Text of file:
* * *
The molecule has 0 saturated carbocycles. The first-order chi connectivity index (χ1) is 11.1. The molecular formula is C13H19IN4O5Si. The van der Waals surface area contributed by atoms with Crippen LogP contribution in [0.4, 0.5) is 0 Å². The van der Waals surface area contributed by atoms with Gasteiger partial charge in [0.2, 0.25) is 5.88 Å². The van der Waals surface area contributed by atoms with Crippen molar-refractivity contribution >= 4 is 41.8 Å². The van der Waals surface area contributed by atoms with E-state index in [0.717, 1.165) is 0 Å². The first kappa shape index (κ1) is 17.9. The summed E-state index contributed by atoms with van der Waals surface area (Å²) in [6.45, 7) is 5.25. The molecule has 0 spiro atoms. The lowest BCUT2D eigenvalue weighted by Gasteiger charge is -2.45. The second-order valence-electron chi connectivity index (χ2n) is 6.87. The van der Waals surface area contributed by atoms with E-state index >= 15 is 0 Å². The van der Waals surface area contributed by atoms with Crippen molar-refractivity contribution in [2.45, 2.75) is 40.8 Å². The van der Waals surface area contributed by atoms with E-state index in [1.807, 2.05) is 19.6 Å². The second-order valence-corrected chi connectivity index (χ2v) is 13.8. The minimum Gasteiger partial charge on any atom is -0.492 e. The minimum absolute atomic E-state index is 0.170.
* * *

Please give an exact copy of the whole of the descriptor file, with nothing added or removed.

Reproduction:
The molecule has 0 saturated carbocycles. The first-order chi connectivity index (χ1) is 11.1. The molecular formula is C13H19IN4O5Si. The van der Waals surface area contributed by atoms with Crippen LogP contribution in [0.4, 0.5) is 0 Å². The van der Waals surface area contributed by atoms with Gasteiger partial charge in [0.2, 0.25) is 5.88 Å². The van der Waals surface area contributed by atoms with Crippen molar-refractivity contribution >= 4 is 41.8 Å². The van der Waals surface area contributed by atoms with E-state index in [0.717, 1.165) is 0 Å². The first kappa shape index (κ1) is 17.9. The summed E-state index contributed by atoms with van der Waals surface area (Å²) in [6.45, 7) is 5.25. The molecule has 0 spiro atoms. The lowest BCUT2D eigenvalue weighted by Gasteiger charge is -2.45. The second-order valence-electron chi connectivity index (χ2n) is 6.87. The van der Waals surface area contributed by atoms with E-state index >= 15 is 0 Å². The van der Waals surface area contributed by atoms with Crippen molar-refractivity contribution in [2.45, 2.75) is 40.8 Å². The van der Waals surface area contributed by atoms with E-state index in [1.807, 2.05) is 19.6 Å². The second-order valence-corrected chi connectivity index (χ2v) is 13.8. The minimum Gasteiger partial charge on any atom is -0.492 e. The minimum absolute atomic E-state index is 0.170.